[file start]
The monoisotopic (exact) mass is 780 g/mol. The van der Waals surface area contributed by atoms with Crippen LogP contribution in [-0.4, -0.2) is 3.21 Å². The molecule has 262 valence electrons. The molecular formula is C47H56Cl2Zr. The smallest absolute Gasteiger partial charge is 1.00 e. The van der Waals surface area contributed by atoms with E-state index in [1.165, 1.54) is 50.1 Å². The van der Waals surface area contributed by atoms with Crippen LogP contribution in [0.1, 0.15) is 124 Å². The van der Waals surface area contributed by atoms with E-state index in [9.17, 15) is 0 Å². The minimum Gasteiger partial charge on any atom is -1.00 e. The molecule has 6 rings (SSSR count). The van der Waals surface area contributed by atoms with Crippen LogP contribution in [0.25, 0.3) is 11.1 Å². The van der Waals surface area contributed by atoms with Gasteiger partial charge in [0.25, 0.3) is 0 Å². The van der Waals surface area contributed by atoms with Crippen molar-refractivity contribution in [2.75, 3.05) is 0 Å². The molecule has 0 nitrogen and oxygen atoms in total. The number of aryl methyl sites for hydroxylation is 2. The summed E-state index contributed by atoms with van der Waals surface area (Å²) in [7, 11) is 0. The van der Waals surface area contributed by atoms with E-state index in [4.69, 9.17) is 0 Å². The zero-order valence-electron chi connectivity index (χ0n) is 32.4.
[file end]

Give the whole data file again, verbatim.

The monoisotopic (exact) mass is 780 g/mol. The van der Waals surface area contributed by atoms with Crippen LogP contribution in [-0.4, -0.2) is 3.21 Å². The molecule has 262 valence electrons. The molecular formula is C47H56Cl2Zr. The smallest absolute Gasteiger partial charge is 1.00 e. The van der Waals surface area contributed by atoms with E-state index in [1.165, 1.54) is 50.1 Å². The van der Waals surface area contributed by atoms with Crippen LogP contribution in [0.1, 0.15) is 124 Å². The van der Waals surface area contributed by atoms with E-state index in [9.17, 15) is 0 Å². The minimum Gasteiger partial charge on any atom is -1.00 e. The molecule has 6 rings (SSSR count). The van der Waals surface area contributed by atoms with Crippen LogP contribution in [0.25, 0.3) is 11.1 Å². The van der Waals surface area contributed by atoms with Gasteiger partial charge in [0.25, 0.3) is 0 Å². The van der Waals surface area contributed by atoms with Crippen molar-refractivity contribution in [2.75, 3.05) is 0 Å². The molecule has 0 nitrogen and oxygen atoms in total. The number of aryl methyl sites for hydroxylation is 2. The summed E-state index contributed by atoms with van der Waals surface area (Å²) in [7, 11) is 0. The van der Waals surface area contributed by atoms with E-state index in [4.69, 9.17) is 0 Å². The zero-order valence-electron chi connectivity index (χ0n) is 32.4.